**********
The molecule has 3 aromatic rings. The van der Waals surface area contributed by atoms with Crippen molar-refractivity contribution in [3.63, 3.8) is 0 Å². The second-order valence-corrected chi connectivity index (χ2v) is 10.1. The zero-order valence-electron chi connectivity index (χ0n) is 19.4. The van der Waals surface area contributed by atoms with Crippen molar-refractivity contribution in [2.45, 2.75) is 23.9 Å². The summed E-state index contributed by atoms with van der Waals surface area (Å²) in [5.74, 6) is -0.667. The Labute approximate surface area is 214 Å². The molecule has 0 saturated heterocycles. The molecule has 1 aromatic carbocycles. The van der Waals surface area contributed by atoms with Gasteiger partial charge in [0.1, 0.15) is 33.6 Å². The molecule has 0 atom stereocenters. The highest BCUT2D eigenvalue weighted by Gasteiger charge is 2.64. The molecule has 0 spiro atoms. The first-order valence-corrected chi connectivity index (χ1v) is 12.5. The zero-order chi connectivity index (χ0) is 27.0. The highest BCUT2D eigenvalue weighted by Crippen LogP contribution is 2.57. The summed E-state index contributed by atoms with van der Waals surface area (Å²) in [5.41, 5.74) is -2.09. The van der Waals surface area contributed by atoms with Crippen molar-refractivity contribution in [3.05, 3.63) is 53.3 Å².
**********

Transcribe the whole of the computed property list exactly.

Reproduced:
The molecule has 3 aromatic rings. The van der Waals surface area contributed by atoms with Crippen molar-refractivity contribution in [3.63, 3.8) is 0 Å². The second-order valence-corrected chi connectivity index (χ2v) is 10.1. The zero-order valence-electron chi connectivity index (χ0n) is 19.4. The van der Waals surface area contributed by atoms with Crippen molar-refractivity contribution in [2.45, 2.75) is 23.9 Å². The summed E-state index contributed by atoms with van der Waals surface area (Å²) in [5.74, 6) is -0.667. The Labute approximate surface area is 214 Å². The molecule has 0 saturated heterocycles. The molecule has 1 aromatic carbocycles. The van der Waals surface area contributed by atoms with Gasteiger partial charge in [0.1, 0.15) is 33.6 Å². The molecule has 0 atom stereocenters. The highest BCUT2D eigenvalue weighted by Gasteiger charge is 2.64. The molecule has 0 spiro atoms. The first-order valence-corrected chi connectivity index (χ1v) is 12.5. The zero-order chi connectivity index (χ0) is 27.0. The highest BCUT2D eigenvalue weighted by Crippen LogP contribution is 2.57. The summed E-state index contributed by atoms with van der Waals surface area (Å²) in [5.41, 5.74) is -2.09. The van der Waals surface area contributed by atoms with Crippen molar-refractivity contribution in [3.05, 3.63) is 53.3 Å².